Caden is incredibly observant. I like to think of his special skill at “stealthy observance.” He is mostly non-verbal; therefore, people, including me from time to time, think he does not understand. However, understanding and communicating are two separate skill sets. If I am working on something or doing a household chore, Caden pays little attention to me. He may walk by where I am working and just smile. Secretly, he is processing my procedures, tasks, and desired outcome. Caden taught me about how well he “understands” with a hammer. You read correctly.
A couple of years ago, I decided to hang some pictures. Caden paid little attention to my efforts; instead, he ran around the house playing with stuffed animals. After completing my task, my attention was pulled in a different direction. I started working on laundry on the other side of the house. As I sorted clothes, I could hear a soft thumping. I decided to stop with my latest chore and find the source of the sound. The thumping became stronger and louder as I approached. I found Caden holding a hammer in one hand and a nail in position on the wall. He was armed and, most assuredly, dangerous.
He has shown his stealthy observance in other ways too. For example, I have found stuffed animals and pull-ups in the washing machine that were not in the dirty laundry. I appreciate his effort to save us money on pull-ups and to play with clean animals. Capri Sun pouches are found in the dishwasher; that’s why I always check one more time before I turn it on. He knows the use of all power tools and make-up application equipment. I find him dusting from time to time. Resembling me shopping, he pushes his cart through our living room picking items up to verify the price; then, replaces the item on the shelf. While walking through K-Mart’s toy section, he picked up a sword and proceeded to demonstrate his sword fighting skills. Wow, I guess he does pay attention to movies.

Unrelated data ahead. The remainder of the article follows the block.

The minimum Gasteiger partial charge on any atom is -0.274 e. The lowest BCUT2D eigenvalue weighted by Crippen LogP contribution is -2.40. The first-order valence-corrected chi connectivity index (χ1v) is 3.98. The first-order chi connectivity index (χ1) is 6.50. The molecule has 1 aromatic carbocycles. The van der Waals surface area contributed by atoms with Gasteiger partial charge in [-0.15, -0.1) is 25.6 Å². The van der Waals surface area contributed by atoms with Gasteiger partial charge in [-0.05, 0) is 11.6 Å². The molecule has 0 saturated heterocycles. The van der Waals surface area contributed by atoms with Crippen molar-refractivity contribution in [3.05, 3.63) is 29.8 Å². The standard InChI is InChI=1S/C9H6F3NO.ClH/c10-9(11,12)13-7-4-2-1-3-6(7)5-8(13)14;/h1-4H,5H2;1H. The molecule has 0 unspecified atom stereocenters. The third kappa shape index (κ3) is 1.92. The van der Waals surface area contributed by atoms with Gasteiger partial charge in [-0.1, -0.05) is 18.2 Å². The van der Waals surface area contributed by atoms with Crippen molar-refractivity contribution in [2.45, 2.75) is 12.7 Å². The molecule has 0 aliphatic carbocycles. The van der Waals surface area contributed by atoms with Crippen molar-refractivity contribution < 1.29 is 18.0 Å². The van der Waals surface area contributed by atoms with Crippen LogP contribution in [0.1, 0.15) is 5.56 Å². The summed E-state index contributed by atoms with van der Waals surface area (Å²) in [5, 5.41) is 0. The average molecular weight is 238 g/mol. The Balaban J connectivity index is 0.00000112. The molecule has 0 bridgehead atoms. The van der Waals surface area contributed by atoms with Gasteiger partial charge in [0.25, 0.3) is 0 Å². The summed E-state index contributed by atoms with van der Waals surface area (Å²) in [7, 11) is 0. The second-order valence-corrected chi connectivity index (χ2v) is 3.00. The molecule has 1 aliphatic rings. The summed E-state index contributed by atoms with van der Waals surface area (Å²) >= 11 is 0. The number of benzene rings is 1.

While entertaining and exciting, I recognize observation is also dangerous. Caden is obviously a visual learner, which means careful screening of television shows. It also means careful screening of our behavior. I think the latter is the most important lesson. We all see the parental warnings on television — those gentle reminders about violence, language, sex, crude humor, etc. However, we don’t come with a rating system to warn others of our upcoming behaviors. Therefore, parents are left to screen people like television shows and to modify their behaviors to teach by example. In Caden’s case, those lessons are not just moral, they are daily living skills like doing laundry, cleaning the house, getting dressed, and, yes, decorating. After all, “Monkey See; Monkey Do.”